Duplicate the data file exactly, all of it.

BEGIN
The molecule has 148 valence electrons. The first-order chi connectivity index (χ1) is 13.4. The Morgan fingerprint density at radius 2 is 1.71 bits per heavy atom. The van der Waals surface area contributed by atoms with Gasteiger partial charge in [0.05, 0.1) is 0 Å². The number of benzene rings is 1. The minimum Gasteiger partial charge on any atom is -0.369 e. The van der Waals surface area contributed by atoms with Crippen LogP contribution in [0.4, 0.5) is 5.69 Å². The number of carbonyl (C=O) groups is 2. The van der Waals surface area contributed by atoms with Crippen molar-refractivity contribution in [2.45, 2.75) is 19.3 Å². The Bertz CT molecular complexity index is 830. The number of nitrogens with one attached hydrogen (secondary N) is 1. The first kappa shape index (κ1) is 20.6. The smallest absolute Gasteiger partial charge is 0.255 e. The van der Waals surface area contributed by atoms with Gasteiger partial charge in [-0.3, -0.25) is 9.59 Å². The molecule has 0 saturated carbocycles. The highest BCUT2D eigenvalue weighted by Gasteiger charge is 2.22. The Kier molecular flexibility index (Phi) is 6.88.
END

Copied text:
The molecule has 148 valence electrons. The first-order chi connectivity index (χ1) is 13.4. The Morgan fingerprint density at radius 2 is 1.71 bits per heavy atom. The van der Waals surface area contributed by atoms with Gasteiger partial charge in [0.05, 0.1) is 0 Å². The number of benzene rings is 1. The minimum Gasteiger partial charge on any atom is -0.369 e. The van der Waals surface area contributed by atoms with Crippen LogP contribution in [0.4, 0.5) is 5.69 Å². The number of carbonyl (C=O) groups is 2. The van der Waals surface area contributed by atoms with Crippen molar-refractivity contribution in [2.45, 2.75) is 19.3 Å². The Bertz CT molecular complexity index is 830. The number of nitrogens with one attached hydrogen (secondary N) is 1. The first kappa shape index (κ1) is 20.6. The smallest absolute Gasteiger partial charge is 0.255 e. The van der Waals surface area contributed by atoms with Gasteiger partial charge in [-0.3, -0.25) is 9.59 Å². The molecule has 0 saturated carbocycles. The highest BCUT2D eigenvalue weighted by Gasteiger charge is 2.22. The Kier molecular flexibility index (Phi) is 6.88.